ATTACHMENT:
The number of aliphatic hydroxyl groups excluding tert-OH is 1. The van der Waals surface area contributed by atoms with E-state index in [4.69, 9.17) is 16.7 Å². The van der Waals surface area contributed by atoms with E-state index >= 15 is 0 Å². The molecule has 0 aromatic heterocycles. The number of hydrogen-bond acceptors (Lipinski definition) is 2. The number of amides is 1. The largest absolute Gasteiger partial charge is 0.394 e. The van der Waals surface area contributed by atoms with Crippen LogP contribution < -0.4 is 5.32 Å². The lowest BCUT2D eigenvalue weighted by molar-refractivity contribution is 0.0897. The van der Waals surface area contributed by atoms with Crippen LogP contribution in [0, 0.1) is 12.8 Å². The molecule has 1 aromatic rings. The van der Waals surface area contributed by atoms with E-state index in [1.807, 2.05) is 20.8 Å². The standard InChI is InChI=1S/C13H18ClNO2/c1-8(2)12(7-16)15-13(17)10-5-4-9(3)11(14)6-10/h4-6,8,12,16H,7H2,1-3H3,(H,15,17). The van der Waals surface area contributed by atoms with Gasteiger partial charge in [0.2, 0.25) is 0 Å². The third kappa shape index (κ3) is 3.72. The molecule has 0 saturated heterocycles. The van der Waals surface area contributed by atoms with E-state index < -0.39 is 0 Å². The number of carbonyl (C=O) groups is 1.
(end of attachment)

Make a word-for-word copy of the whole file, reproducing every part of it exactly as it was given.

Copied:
The number of aliphatic hydroxyl groups excluding tert-OH is 1. The van der Waals surface area contributed by atoms with E-state index in [4.69, 9.17) is 16.7 Å². The van der Waals surface area contributed by atoms with E-state index >= 15 is 0 Å². The molecule has 0 aromatic heterocycles. The number of hydrogen-bond acceptors (Lipinski definition) is 2. The number of amides is 1. The largest absolute Gasteiger partial charge is 0.394 e. The van der Waals surface area contributed by atoms with Crippen LogP contribution < -0.4 is 5.32 Å². The lowest BCUT2D eigenvalue weighted by molar-refractivity contribution is 0.0897. The van der Waals surface area contributed by atoms with Crippen LogP contribution in [0, 0.1) is 12.8 Å². The molecule has 1 aromatic rings. The van der Waals surface area contributed by atoms with E-state index in [1.807, 2.05) is 20.8 Å². The standard InChI is InChI=1S/C13H18ClNO2/c1-8(2)12(7-16)15-13(17)10-5-4-9(3)11(14)6-10/h4-6,8,12,16H,7H2,1-3H3,(H,15,17). The van der Waals surface area contributed by atoms with Gasteiger partial charge in [0.2, 0.25) is 0 Å². The third kappa shape index (κ3) is 3.72. The molecule has 0 saturated heterocycles. The van der Waals surface area contributed by atoms with E-state index < -0.39 is 0 Å². The number of carbonyl (C=O) groups is 1.